All at once... it's not important

By 10:21 PM ,

The art of winning the war, doesn't come from fighting every battle but careful selection of the battles you are sure to win.


I am... easily amused again. I've seen so many things today that all i was able to manage was to shake my head and chuckle to myself.

This included the most amusing drive-by of drive-bys. It's amazing the things one can see when you're not looking (to see something particularly). *wink* Pay attention to the smaller/finer details of life sometimes folks, they help paint the bigger picture. My actually enjoying teaching today. My consumption of plums till it made me sick. My walking around the school with my plums so as to protect them. *laughs* You know you're in Grenada when plums and mangoes aren't safe lying anywhere that doesn't lock them a a vault... underground... in a bank...! *giggle* Well, any fruit for that matter. Well, the whole Caribbean not just Grenada while we're on it.

Yesterday i was so frustrated with teaching. I was talking to Daniele (another art teacher) about my struggles, and she said she was experiencing the same thing. It's like uphill both ways. Some days it's great, but it's not taken seriously.

Art is one of those subjects that encompasses everything, in my opinion. It's like doing Literature class. Literature, as a subject, touches every other subject, every aspect of life. When I did Literature back in college with Mr. A., at the end of the 2 years I left with a bit of knowledge from all the courses taught at school.

WAITING FOR GODOT by Samuel Beckett, covered metaphysics, the World War II, a touch of European history, the change in direction of theatre from an Aristotelian structure (beginning, middle, end) to the Theatre of the Absurd, (which coincidentally, is thought to have originated with the cultural Dadaism movement that started around World War I). Also, we covered various theories on religion, ventured as far as Atheism and existentialism. Even Maths was touched. CLEAR LIGHT OF DAY by Anita Desai brought forth History class with Mohatma Ghandi, the Pakistan/India divide, European influence in India, as well as a new type of clarity regarding the differences between Hinduism and Islam. BELOVED by Toni Morrison dealt with the issue of slavery, the long lasting effects thereof, the emotional, physical, psychological scars that remained. And the poets that we were introduced to such as Margaret Atwood, Martin Carter, Olive Senior and William Wordsworth covered politics, history of their country/homeland, social inferences into society... The list is onwards.

Art is Literature in a visual form, not necessarily needing words. It's a frozen image of history. It's a collection of thought bearing witness upon itself. It, like Literature, touches a bit of everything. It touches every aspect of life. Infact, there was History Painting, a dominant form of the academic art movement, that was based on Historical themes. According to Humanities Web, History painting became such a prestigious striving for artists that they were reduced to combing through contemporary literature, Shakespeare and the like for even second-hand accounts from which to create new work.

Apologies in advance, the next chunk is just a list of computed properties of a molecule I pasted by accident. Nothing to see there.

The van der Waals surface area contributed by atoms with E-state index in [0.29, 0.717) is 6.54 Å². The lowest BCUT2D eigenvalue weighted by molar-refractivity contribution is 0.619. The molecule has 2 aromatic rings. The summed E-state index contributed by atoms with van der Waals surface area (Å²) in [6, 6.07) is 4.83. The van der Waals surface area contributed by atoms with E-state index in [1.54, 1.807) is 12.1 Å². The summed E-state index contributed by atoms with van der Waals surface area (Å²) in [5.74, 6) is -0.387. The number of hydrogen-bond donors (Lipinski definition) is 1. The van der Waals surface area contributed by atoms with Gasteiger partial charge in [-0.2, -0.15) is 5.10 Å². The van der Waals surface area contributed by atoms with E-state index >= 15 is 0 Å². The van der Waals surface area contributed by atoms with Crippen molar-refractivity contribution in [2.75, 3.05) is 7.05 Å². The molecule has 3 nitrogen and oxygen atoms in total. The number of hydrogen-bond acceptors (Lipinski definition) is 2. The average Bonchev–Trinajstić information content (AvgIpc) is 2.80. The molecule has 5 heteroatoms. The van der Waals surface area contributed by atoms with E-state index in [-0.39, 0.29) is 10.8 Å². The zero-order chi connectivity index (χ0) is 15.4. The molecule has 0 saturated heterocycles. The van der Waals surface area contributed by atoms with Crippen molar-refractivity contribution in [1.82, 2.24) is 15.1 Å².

Guernica (1937) Oil on canvas Picasso

The Spanish struggle is the fight of reaction against the people, against freedom. My whole life as an artist has been nothing more than a continuous struggle against reaction and the death of art. How could anybody think for a moment that I could be in agreement with reaction and death? ... In the panel on which I am working, which I shall call Guernica, and in all my recent works of art, I clearly express my abhorrence of the military caste which has sunk Spain in an ocean of pain and death.

Elian Gonzales Aftermath (2000) Oil on Canvas Arthur Cadieux

This surging passion, hurt filled, of two people related to one another, struck by abrupt and brutal violence, is witnessed in varying lights by the grand forms of the arts. Pablo Picasso's Guernica is a painting of white and black and gray motion, mayhem, and mourning. A woman, her head cocked upwards, her mouth widely open in anguish (scream) clutches her motionless child. This mother and child have been described as descendants of the thirteenth-fourteenth century wooden sculpture Pieta. The brightly painted sculpture, the Madonna with her blood soaked grown son, the sadness and stunned disbelief on her face; his emaciated body draped in deflated posture on his mother's lap, supported by her arms and hands; while his left arm extends across the crook of her left arm, and his right arm looselyt hands down, his hand torn in an explosive crucifixion wound.- David Rasey

Rosa Parks Fingerprinted (2000) Oil on Canvas Arthur Cadieux

Well, I think everyone should know the Rosa Parks story... Her refusal to relinquish her seat on a bus to a white man. She was an African American civil rights activist. For more information on her, click here.

The Last Supper (1495-1498)
Leonardo Da Vinci

I shall look for more work... It's getting late... 12.23 am.I really should go to bed.

In conclusion, while people have been writing novels and plays about the different significant periods along the time line, simultaneously artists have been providing visual reference for these areas with the same strength.


Before i fall asleep on the keyboard. Good night.
Shelli out.

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